2021-08-29 by Daisy I.
Afghanistan’s 1st non-Muslim woman MP
Afghanistan’s first non-Muslim woman MP Anarkali Kaur Honaryar never thought she would have to leave her country. But as the Taliban swept into Kabul, she had to take flight, not getting a chance to even collect a handful of the soil as a memory of her motherland.
Ms. Honaryar (36 a dentist, championed the cause of women in the highly patriarchal society of Afghanistan and led campaigns for the rights of the vulnerable communities. She dreamt of a life in a progressive and democratic Afghanistan.
“My dream is now shattered.” Ms. Honaryar still hopes that Afghanistan gets a government that protects the gains made in the last 20 years. “Maybe it’s little, but we still have time.” Hostilities in Afghanistan had earlier forced the Sikh MP’s relatives to move to India, Europe and Canada. Honaryar and her family reached India in an Indian Air Force’s C-17 transport aircraft on Sunday morning amid a deteriorating situation in her country after the return of the Taliban.
She overcame with emotions at the airport thinking whether she will be able to return home, ever.
“I didn’t even get the time to take a fistful of my country’s soil… a souvenir from my country. I could just touch the ground at the airport before boarding the flight,” said Ms. Honaryar as she broke into tears.
Staying at a hotel in Delhi, her ailing mother wants to go back to Kabul.
“I don’t know what to tell her,” Ms. Honaryar says.
In May 2009, she was chosen by Radio Free Europe’s Afghan chapter as their “Person of the Year”. The recognition made her a household name in Kabul.
A doctor by profession, the lawmaker recalls her days when she worked for the Afghan Human Rights commission and traversed the seemingly inaccessible mountains regions of the country.
“Muslim women trusted me despite not being from the same religion,” she says.
Asked about her friends and co-workers who are still stuck in the conflict-torn nation, she says “We tried really hard to avoid a situation where we have to leave our country.” “My colleagues and my friends have been calling me, sending me messages. But how do I respond? Every call, every message breaks my heart, makes me cry. They think I am safe and at ease in Delhi, but how do I tell them that I miss them a lot.” Ms. Honaryar says the memories that she wants to keep are of the love she received in Afghanistan.
“In Afghanistan, people would swarm around me and click selfies when I would come out from meetings. They loved me because I was their voice in the National Assembly. I fought for everyone. The issues I raised, all my speeches, are part of the records of the Assembly,” she said.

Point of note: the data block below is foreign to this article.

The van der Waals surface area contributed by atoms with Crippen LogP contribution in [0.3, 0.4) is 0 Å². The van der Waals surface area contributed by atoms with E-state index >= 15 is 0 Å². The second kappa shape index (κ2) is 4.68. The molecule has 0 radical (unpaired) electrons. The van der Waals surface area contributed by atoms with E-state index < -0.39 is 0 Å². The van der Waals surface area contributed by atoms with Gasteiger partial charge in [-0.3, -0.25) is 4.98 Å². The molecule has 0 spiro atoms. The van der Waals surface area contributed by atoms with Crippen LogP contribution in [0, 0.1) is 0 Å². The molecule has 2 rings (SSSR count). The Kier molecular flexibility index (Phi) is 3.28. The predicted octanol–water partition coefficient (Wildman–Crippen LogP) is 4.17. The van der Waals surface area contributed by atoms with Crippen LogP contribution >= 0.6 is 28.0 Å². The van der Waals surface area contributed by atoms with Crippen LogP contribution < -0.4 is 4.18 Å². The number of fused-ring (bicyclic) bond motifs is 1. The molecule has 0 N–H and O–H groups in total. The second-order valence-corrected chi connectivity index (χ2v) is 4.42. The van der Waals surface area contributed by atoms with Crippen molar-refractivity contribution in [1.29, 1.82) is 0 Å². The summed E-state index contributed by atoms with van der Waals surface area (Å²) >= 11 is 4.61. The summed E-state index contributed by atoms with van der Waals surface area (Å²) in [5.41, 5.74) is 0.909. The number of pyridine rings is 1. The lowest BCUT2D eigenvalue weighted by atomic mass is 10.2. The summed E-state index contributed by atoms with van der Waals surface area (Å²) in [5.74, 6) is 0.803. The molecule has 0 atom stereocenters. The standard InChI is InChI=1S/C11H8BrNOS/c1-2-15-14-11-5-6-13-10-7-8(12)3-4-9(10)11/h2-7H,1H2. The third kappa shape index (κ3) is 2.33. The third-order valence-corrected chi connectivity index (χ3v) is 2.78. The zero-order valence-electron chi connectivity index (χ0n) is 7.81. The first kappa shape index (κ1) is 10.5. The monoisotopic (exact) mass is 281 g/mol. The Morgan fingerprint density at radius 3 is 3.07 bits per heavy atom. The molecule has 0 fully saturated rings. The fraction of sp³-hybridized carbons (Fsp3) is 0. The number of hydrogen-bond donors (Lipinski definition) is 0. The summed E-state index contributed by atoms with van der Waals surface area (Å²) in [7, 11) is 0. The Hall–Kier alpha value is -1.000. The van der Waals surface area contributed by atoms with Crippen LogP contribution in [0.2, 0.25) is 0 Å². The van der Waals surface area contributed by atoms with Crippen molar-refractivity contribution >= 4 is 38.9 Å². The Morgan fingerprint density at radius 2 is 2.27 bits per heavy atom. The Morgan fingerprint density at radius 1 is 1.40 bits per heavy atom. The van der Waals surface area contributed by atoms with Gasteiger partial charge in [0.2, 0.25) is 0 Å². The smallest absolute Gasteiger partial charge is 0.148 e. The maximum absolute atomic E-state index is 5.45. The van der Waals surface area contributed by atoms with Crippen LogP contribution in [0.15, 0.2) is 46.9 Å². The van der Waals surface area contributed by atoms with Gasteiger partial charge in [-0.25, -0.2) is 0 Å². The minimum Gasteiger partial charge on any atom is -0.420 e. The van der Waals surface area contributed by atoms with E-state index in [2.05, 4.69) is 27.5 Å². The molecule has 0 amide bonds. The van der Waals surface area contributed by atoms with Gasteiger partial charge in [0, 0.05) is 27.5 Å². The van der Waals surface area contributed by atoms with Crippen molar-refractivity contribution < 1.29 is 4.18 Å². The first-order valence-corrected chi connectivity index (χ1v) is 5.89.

Among her recorded speeches is a vow that Ms. Honaryar took — not to work for a Taliban government ever.
“I said a lot of things against the Taliban. My ideas and principles are completely opposite. I’m alive and hopeful. I will continue to work for Afghanistan from Delhi,” she says. Ms. Honaryar feels that the future is unpredictable for the people of Afghanistan.
“The people are so depressed that they are desperately clinging onto planes… as if those are buses that would take them to safety,” she said gazing into a void.
The one question that troubles her the most is the future of women under Taliban rule.
“The Taliban said no one will be harmed. But peace does not mean non-violence. Peace means that they accept women as equals and recognize their rights,” she said.
The Taliban has said no harm will be done to gurdwaras in Afghanistan but who will take care of them now, asks Afghan Sikh MP Narendra Singh Khalsa, wondering what will happen to the Sikh religious places and property in the war-torn country once the rest of the community members move out.
The Afghan lawmaker, who arrived here from Kabul in a military transport aircraft of the IAF on Sunday, feels it is the “lowest point” for the Sikh community in Afghanistan.
“There were 1 million Sikhs in Afghanistan at one time. Now only a few hundred are left. They, too, are leaving,” he says.
According to the MP, there are around 72 gurdwaras in Afghanistan at present. Sikhism founder Guru Nanak visited Afghanistan in the early 16th century and laid the foundation of Sikhism there.
According to reports, there were at least 2 lakh Sikhs and Hindus in Afghanistan until the 1970s.
Of the around 300 vulnerable Afghan Sikhs and Hindus in the country, at least 60 have been brought to India as part of the evacuation mission that began on August 16, a day after capital city Kabul fell to the Taliban.